To manifest anything, just speak your request out loud, three times.

 If there are any problems, questions or concerns, write them down on

this board and they will be dealt with. We will be reconvening in the

main hall later on today. See you there! Velvet.”

The Faerie’s eyes widened. “We just touch things, and they change?

I’ve gotta try this!” She flew over to the nearest bed and touched the

sheets. “Green!” Instantly, the sheets turned the colour of spring grass.

The Faerie squealed in delight, and started zooming around the room,

touching things and yelling out colours and patterns, until the room

looked like the inside of a kaleidoscope.

Amethyst looked around, amusement showing on her face. “Hmm,”

she said. “I may just change a few things around my bed, if that’s

okay with you?”

The Faerie was bouncing up and down on her bed. “Okay!”

The Angel went to the bed opposite and touched the sheets.

“Amethyst,” she said. Instantly the sheets turned a shimmering

 lilac colour. The Angel nodded happily. She touched the wall behind

 her and said: “A meadow on a breezy summer’s day.” The wall took

on the appearance of a meadow, with a bright blue sky, lazy clouds

 drifting along, wildflowers in bright colours and the long grass swaying

 in an unfelt breeze.

Ooh!” the Faerie said. “That’s so beautiful! I’m going to try!” She

 flew to her wall and touched it. “A lawn from a Faerie’s point of view.”

Giant blades of grass appeared, a huge ladybug crawled slowly up one

 of them, and a massive ant ambled past. The Faerie flew around in circles.

“It’s so life-like! It feels like I’m back home again!” She stroked the moving

image of the ladybug. “I wonder how Larry is,” she muttered to herself.

Michelle Gordon © 2011

Happy New Year!

It’s weird to look back at where I was six months ago, it seems like both five minutes ago and a lifetime ago. But apart from number three on my plan, I did actually achieve what I set out to do six months ago. Which is pretty amazing for me! I will post February’s column soon!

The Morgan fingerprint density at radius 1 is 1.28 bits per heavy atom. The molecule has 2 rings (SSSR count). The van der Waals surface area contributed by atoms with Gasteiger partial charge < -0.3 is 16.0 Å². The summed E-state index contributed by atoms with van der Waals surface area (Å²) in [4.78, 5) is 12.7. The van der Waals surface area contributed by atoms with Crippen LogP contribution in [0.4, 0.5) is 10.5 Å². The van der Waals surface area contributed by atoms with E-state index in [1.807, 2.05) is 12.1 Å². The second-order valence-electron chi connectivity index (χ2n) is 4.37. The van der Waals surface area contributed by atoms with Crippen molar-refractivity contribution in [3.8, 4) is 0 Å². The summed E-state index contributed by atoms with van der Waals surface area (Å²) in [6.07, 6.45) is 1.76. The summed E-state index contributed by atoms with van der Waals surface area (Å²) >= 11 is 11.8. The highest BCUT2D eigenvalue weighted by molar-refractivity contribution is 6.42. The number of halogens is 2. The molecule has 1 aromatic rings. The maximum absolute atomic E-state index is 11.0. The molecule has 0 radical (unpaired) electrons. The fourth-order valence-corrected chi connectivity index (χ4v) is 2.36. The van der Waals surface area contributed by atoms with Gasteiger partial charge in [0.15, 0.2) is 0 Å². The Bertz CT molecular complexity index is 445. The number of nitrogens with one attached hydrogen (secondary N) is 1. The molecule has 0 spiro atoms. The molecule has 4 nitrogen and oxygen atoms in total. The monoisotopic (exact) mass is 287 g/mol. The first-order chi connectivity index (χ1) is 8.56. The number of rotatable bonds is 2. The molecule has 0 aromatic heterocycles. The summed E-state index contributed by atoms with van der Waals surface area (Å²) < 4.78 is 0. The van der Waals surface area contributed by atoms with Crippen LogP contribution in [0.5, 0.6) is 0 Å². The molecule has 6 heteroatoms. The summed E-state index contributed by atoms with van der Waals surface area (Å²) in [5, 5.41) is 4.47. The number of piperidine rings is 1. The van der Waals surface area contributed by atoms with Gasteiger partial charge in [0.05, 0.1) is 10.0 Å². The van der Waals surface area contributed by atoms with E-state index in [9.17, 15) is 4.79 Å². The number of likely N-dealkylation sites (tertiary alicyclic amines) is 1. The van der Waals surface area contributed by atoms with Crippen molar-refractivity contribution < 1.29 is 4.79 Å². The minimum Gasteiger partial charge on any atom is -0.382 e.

The Beginning…

Ah, the first post, always a tricky one! Well it’s not quite 2011 yet, but I thought it would be a good idea to begin now, with the journey up until now…

It all started on a train journey from New York City to Westchester, when I started to read Chris Baty’s book ‘No Plot? No Problem!’. The concept of writing 50,000 words in a month very much appealed to me, even though the longest piece I’d written up until then had been 18,000 words. It was only March at the time, and I decided that I couldn’t possibly wait until November, the official novelling month, and so set the challenge for April. After a week of planning, I began writing the novel in the airport and on the plane home to England on April 1st, 2009. After a month, I had 40,000 words, and was only half way through the story. I continued in the same vein through May and by the 2nd of July I had a 96,000 word novel.

I let it sit for a while, having got severe RSI in both hands! A couple of months later I did some editing, and also had a friend look through it for me. I then probably made the rookie mistake that many new writers have done – I started sending it out (via e-mail) to agents on publishers. I got a few replies, and though polite, were rejections. I left it for a few more months, then decided to get a few more opinions, having realised that only two people had read the entire thing from start to finish, not a great idea. So, armed with a new printer and cheap ink, I printed a few copies and sent them  out to some more friends, and they gave me feedback not only on grammatical errors but a few other points too. The overall response was very positive though, and they all asked to read the sequel, which then gave me my subject matter for the 2010 Nanowrimo.

Which is the subject of another post! The point I am at now, is of polishing the manuscript, writing the front pages, then setting it out ready to upload it to a self-publishing Print on Demand website.

Well, before this turns into a novel itself, I will end this post, and will update in the New Year. Merry Christmas!